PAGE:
In our law practice, we often hear people contact us saying they need a divorce but that it will be “uncontested.” Sometimes they are correct in saying this but in other cases, they don’t really understand what an uncontested divorce means. The meaning is broader than the spouses both agreeing they want the divorce.
An uncontested divorce is one where the spouses are able to reach an agreement on ALL of the issues presented in the divorce. These may include:
- Equitable Distribution of Assets and Liabilities
- Parenting Plan: Parental Responsibility and Time Sharing
- Child support
- Attorney’s Fees and Costs
Usually, these issues are agreed upon prior to the filing of the divorce proceedings. If even one of the issues is not agreed upon, the divorce is considered “contested.” As such, any issues not agreed upon will need to be resolved by the court.
If the parties are able to reach agreement on all of the issues, their agreement should be reduced to writing in the form of a “Marital Settlement Agreement” (this is sometimes referred to as an “MSA”). The MSA will then be presented to the family law court at a final hearing and the MSA will form the basis for the Final Judgment of Dissolution of Marriage. As a result, having a well-drafted MSA is extremely important. A poorly drafted MSA can sometimes cause serious problems.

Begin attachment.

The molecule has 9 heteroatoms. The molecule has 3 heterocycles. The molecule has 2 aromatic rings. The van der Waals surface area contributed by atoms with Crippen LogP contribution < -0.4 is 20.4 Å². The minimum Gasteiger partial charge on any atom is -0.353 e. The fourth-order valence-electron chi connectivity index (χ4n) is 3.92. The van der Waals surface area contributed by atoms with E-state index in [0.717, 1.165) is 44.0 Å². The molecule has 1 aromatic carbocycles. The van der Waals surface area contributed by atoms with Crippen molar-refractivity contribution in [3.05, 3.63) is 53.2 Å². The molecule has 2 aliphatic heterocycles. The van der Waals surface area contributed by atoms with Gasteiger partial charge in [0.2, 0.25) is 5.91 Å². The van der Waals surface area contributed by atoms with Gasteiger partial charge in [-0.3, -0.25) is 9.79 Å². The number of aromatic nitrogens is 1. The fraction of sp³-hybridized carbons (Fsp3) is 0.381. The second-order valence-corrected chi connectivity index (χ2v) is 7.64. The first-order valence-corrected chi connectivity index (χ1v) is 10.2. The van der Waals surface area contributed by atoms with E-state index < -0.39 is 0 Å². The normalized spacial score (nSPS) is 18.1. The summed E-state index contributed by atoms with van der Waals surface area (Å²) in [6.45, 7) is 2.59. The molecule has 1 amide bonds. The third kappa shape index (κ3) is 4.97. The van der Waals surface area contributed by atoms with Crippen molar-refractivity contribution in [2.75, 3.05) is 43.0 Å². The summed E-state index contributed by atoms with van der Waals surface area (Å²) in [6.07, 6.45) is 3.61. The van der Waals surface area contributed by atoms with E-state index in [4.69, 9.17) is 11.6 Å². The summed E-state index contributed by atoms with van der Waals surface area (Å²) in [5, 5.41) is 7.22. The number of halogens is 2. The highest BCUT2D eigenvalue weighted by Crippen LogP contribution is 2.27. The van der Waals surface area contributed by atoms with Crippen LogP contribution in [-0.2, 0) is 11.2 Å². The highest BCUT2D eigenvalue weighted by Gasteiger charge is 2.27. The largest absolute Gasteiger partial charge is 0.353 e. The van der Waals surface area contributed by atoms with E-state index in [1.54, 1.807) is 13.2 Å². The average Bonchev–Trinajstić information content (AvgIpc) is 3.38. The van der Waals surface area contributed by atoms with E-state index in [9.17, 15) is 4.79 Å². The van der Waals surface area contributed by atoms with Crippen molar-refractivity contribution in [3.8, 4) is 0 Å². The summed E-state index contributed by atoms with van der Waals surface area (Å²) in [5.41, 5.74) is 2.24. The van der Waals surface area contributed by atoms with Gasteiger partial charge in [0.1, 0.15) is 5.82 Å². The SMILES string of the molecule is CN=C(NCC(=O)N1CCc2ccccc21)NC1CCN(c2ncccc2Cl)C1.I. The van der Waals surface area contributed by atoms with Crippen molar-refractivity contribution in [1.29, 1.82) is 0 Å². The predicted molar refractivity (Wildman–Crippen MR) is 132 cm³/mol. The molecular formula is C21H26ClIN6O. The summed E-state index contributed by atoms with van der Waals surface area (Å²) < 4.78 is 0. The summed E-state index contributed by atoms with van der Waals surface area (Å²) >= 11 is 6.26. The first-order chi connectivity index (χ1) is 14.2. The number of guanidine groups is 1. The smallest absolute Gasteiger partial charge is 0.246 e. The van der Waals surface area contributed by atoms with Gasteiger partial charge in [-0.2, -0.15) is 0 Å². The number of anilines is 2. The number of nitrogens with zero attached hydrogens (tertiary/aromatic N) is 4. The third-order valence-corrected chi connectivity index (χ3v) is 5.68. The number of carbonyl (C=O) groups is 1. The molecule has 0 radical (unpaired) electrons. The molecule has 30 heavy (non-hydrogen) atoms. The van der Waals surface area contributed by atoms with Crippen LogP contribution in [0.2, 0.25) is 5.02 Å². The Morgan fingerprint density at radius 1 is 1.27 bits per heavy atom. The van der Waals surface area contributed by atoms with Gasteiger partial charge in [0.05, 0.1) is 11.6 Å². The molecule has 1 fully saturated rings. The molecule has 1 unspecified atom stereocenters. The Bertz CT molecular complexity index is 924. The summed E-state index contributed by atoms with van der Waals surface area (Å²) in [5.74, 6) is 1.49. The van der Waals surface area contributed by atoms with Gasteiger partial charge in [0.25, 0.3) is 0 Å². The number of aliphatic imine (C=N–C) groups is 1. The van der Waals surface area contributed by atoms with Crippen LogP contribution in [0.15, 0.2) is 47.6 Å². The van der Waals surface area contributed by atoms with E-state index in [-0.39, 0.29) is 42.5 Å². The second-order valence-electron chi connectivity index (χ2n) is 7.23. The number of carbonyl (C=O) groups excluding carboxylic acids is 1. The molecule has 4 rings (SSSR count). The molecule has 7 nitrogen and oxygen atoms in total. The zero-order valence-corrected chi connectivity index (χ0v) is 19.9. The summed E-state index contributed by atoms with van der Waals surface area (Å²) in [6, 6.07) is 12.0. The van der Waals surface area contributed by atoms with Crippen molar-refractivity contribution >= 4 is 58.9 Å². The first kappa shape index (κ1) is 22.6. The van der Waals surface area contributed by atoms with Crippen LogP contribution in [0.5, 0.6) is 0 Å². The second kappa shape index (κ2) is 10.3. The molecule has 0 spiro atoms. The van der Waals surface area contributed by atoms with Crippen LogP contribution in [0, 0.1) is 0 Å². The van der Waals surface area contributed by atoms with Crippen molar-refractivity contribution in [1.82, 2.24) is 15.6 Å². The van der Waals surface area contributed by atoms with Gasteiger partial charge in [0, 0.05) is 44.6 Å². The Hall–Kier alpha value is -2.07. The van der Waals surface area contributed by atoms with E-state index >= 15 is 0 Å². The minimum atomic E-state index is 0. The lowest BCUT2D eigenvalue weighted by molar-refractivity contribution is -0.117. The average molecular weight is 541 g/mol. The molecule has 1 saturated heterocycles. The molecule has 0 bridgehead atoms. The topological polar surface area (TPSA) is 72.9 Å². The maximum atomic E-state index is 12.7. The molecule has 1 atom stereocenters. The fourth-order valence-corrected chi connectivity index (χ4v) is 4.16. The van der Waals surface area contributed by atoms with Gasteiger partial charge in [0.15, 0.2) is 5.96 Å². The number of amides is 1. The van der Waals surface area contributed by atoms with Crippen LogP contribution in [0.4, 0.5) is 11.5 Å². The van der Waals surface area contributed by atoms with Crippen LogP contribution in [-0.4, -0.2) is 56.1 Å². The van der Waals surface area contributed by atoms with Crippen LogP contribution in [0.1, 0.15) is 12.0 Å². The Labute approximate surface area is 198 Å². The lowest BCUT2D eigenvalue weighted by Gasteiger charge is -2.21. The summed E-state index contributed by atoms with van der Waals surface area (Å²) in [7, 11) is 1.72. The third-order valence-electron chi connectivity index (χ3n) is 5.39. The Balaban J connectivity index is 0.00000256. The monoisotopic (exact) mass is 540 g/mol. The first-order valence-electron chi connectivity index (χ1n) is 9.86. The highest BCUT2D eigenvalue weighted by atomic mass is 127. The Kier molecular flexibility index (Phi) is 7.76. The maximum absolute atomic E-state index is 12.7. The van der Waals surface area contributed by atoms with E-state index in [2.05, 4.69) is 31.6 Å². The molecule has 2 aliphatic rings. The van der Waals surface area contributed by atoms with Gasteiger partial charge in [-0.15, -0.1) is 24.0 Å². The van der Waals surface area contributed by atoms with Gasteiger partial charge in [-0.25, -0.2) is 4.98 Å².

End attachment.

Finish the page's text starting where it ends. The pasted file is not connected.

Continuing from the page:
The benefits of an uncontested divorce are many. They can include:
- Increasing your ability to control the outcome—going to court can be risky and unpredictable;
- Lessening the time involved in getting divorced—going to court can be very slow;
- Lessening the cost involved in getting divorced—going to court can be very expensive;
- Minimizing the emotional turmoil which a contested divorce can cause—going through a contested divorce can be very stressful.
Can an uncontested divorce be handled without an attorney? As with many areas of the law, the answer is “yes” but do you really want to risk not doing it correctly? We often have clients come to us after they have handled their own divorce, including preparing their own MSA, and now something has gone wrong. They then have to hire an attorney to fix their mistakes.
An example can help. John and Rebecca decide to divorce. They have no children but they do own a home. They decide to file an uncontested divorce using an MSA which they prepared. The MSA provided that their house would be sold but that in the meantime, Rebecca would move out and John would continue living in the home until it is sold. While the MSA stated the house would be sold, it did not cover how a real estate agent would be selected, how the sales price would be determined, and who would pay ongoing bills (mortgage, utilities, etc.) for the house. After Rebecca moved out of the house, their divorce was granted. Now, John will not agree to a real estate agent or to a listing price. He also is not paying the ongoing expenses. Since the MSA did not address these issues, Rebecca’s only choice is to hire a lawyer and go back to court. When she does, John hires a lawyer and the fight a nasty court battle ensues. A well-draft MSA, prepared by an attorney, likely would have avoided this mess. John and Rebecca tried to save some money doing it themselves but ended up spending much more money, taking significant time, and causing unnecessary stress trying to fix their mistakes.